Following the preliminary instructions and preparation questions, the attorney will proceed to inquire as to whether you have ever testified at a deposition or trial, your educational background, your employment background, and any additional relevant demographic information.
Once the preliminary and background questions have been posed, the attorney will then focus on questions relevant to the pending litigation. It may feel as if you are simply having a friendly conversation with another person. However, no matter how friendly and civil your discussion with counsel is, you should not let your guard down. Attorneys may try to befriend a witness so that the witness may feel comfortable enough to share with them matters that they have not spoken about with their own lawyer.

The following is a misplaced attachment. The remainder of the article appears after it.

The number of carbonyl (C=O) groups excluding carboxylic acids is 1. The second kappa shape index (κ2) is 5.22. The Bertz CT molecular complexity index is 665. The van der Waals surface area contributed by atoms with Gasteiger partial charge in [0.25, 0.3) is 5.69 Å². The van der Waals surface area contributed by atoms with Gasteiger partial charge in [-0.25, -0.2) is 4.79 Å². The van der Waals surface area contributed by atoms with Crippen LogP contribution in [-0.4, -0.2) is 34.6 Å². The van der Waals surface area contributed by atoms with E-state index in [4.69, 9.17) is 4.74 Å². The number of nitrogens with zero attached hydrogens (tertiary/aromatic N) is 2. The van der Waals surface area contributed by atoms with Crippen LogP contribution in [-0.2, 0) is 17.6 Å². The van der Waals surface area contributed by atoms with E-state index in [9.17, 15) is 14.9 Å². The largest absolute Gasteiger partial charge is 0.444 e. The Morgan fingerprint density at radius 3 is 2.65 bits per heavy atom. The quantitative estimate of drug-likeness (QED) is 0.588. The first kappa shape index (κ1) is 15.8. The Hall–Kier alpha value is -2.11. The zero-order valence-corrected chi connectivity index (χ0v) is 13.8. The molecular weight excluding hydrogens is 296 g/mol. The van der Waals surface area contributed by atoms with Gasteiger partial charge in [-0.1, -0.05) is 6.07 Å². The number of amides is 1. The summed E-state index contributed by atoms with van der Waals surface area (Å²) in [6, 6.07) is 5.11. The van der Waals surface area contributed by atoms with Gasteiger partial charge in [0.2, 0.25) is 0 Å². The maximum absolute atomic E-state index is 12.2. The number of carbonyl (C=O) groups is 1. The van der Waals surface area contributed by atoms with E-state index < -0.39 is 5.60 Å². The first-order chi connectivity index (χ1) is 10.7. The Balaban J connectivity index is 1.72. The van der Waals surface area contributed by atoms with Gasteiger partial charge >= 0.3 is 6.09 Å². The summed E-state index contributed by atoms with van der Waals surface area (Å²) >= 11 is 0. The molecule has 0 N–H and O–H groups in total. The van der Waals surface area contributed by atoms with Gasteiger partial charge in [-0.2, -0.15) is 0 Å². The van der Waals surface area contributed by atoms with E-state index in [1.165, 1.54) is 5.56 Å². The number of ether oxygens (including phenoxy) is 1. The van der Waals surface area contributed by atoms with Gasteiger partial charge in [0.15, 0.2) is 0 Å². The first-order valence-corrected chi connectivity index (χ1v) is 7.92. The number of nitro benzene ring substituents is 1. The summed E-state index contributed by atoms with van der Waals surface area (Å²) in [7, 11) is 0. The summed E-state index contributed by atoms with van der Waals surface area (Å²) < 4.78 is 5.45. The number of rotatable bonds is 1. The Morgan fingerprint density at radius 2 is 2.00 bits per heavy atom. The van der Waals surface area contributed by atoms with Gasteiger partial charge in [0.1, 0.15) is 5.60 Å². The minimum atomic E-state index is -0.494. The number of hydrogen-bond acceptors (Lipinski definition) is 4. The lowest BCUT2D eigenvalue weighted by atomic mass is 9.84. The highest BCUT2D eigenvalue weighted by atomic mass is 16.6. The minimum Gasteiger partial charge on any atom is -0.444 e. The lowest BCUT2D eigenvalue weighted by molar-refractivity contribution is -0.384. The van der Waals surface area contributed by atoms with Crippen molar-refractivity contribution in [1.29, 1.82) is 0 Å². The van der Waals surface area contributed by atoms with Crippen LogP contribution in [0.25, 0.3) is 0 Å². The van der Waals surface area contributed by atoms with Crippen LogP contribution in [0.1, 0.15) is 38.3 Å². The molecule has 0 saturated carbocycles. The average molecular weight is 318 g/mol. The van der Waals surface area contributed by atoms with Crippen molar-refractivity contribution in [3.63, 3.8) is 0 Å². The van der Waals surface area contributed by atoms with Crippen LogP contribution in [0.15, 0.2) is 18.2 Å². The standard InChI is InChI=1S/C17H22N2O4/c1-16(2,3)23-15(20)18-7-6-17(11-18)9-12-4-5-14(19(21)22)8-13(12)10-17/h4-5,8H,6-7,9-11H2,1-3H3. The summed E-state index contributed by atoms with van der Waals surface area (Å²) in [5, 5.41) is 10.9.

When answering questions during the deposition, it is helpful to remember these tips:
- Listen to each question carefully. While the attorney may be asking you a very specific question, you may be prepared to give a full explanation surrounding a particular circumstance. Always listen to the full question being posed so you can answer succinctly instead of providing information that was not requested.
- Think about your answer before responding to the question. If the answer simply requires a “yes” or “no” response, be sure to answer accordingly. If the attorney wants you to elaborate, they will inquire further.
- Take your time when responding. There is no rush to get the answer on the record. Be sure that you understand each question and are giving the appropriate answer. If you do not understand a question, please say so. Lack of understanding a question framed by a lawyer is not a sign of ignorance!
- Be honest in your responses. Remember that you are under oath and if you give a different answer at trial, your previous answer(s) will damage your credibility. More importantly, you could face criminal and civil penalties for intentionally giving untruthful answers.